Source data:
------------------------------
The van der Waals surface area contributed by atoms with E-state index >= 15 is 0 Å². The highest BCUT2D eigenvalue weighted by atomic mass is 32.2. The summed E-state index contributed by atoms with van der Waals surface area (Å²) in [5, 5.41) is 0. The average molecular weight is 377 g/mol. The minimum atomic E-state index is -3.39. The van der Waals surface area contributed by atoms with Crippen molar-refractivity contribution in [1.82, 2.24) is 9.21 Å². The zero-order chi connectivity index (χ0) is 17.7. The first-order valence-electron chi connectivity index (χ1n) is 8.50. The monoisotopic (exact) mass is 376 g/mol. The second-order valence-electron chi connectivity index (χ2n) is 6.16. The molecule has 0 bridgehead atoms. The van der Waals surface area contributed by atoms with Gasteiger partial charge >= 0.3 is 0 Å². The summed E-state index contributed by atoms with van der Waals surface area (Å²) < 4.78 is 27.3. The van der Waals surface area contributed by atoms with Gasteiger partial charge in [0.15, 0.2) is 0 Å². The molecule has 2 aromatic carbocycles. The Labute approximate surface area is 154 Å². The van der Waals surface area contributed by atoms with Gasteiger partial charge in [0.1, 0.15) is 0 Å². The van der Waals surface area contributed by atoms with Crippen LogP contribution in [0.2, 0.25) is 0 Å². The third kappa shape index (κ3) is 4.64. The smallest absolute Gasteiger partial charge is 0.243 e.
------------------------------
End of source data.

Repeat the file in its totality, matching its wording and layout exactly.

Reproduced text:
The van der Waals surface area contributed by atoms with E-state index >= 15 is 0 Å². The highest BCUT2D eigenvalue weighted by atomic mass is 32.2. The summed E-state index contributed by atoms with van der Waals surface area (Å²) in [5, 5.41) is 0. The average molecular weight is 377 g/mol. The minimum atomic E-state index is -3.39. The van der Waals surface area contributed by atoms with Crippen molar-refractivity contribution in [1.82, 2.24) is 9.21 Å². The zero-order chi connectivity index (χ0) is 17.7. The first-order valence-electron chi connectivity index (χ1n) is 8.50. The monoisotopic (exact) mass is 376 g/mol. The second-order valence-electron chi connectivity index (χ2n) is 6.16. The molecule has 0 bridgehead atoms. The van der Waals surface area contributed by atoms with Gasteiger partial charge >= 0.3 is 0 Å². The summed E-state index contributed by atoms with van der Waals surface area (Å²) < 4.78 is 27.3. The van der Waals surface area contributed by atoms with Gasteiger partial charge in [0.15, 0.2) is 0 Å². The molecule has 2 aromatic carbocycles. The Labute approximate surface area is 154 Å². The van der Waals surface area contributed by atoms with Gasteiger partial charge in [0.1, 0.15) is 0 Å². The van der Waals surface area contributed by atoms with Crippen LogP contribution in [0.2, 0.25) is 0 Å². The third kappa shape index (κ3) is 4.64. The smallest absolute Gasteiger partial charge is 0.243 e.